Tired of his miserable job and wife, a businessman starts dreaming on the train each night, about an old, idyllic town called Willoughby. Soon he has to know whether the town is real and fancies the thought of seeking refuge there.
Ad agency executive Garth Williams has had a particularly rough day - his young protégé has left to work at another agency and took a $3 million account him. He falls asleep on the train home and wakes up in another place and another time. It's July 1888 and he's in the village of Willoughby, a peaceful town where life is easy. He comes to back in his own time but as the pressures of works and his home life continue to mount, he decides Willoughby is exactly where he would like to spend the rest of days. Written by
The original draft of this story was considered for the pilot episode of the series but eventually rejected. It was later rewritten for this end of season one episode. See more »
Just before Gart Williams enters the restroom, the office assistant tells him his boss wants to talk to him. He uses the phone and hangs the receiver up backwards (cord across the dial). When he returns to the desk, after breaking the mirror, the receiver is hung up correctly. See more »
And just where would you be if it weren't for my appetite?
I know where I'd like to be.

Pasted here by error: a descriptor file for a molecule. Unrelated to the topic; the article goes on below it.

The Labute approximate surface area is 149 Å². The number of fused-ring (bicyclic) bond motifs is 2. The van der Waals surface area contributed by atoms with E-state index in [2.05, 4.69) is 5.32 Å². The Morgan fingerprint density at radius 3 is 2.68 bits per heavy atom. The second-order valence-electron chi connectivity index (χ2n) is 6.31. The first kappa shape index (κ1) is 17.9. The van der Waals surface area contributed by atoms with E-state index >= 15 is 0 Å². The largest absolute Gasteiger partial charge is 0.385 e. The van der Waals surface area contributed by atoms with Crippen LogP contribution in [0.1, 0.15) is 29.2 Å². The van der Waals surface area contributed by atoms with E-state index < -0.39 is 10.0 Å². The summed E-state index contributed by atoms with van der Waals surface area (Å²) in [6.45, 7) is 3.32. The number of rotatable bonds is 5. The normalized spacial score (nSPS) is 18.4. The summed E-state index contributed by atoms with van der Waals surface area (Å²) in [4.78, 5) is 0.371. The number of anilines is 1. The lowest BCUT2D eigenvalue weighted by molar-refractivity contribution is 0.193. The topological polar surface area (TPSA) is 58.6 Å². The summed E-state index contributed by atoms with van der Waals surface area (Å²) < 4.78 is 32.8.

A place called Willoughby, a little town I manufactured in a dream.
Tell me about your dream, Gart.
It was an odd dream. Very odd dream. Willoughby. It was summer, very warm. Kids were barefooted. One of them had a fishing pole. It all looked like a Currier and Ives painting. Bandstand, bicycles, wagons. I've never seen such serenity. It was the way people must have lived a hundred years ago. ...
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I could just feel for this guy. The fifties ad agency where everyone is expected to spend every waking hour working, trying to come up with some insipid slogan or campaign. The bosses yell, the wives demand, the pressure builds. I have to say that this episode makes me tired. That poor man, doing something for which he is not cut out. And the wife, who in the fifties would have expected to be treated to everything in life. Her price: Marrying him. Anyway, somewhere exists this dreamland, this Willoughby, where things are calm and gentle and there is a band playing. Where stress is not a part of the picture. And we can see that this is still something we long for. But where is it? And why is it always summer. Well, if you're a Twilight Zone fan, you know where Willoughby is.
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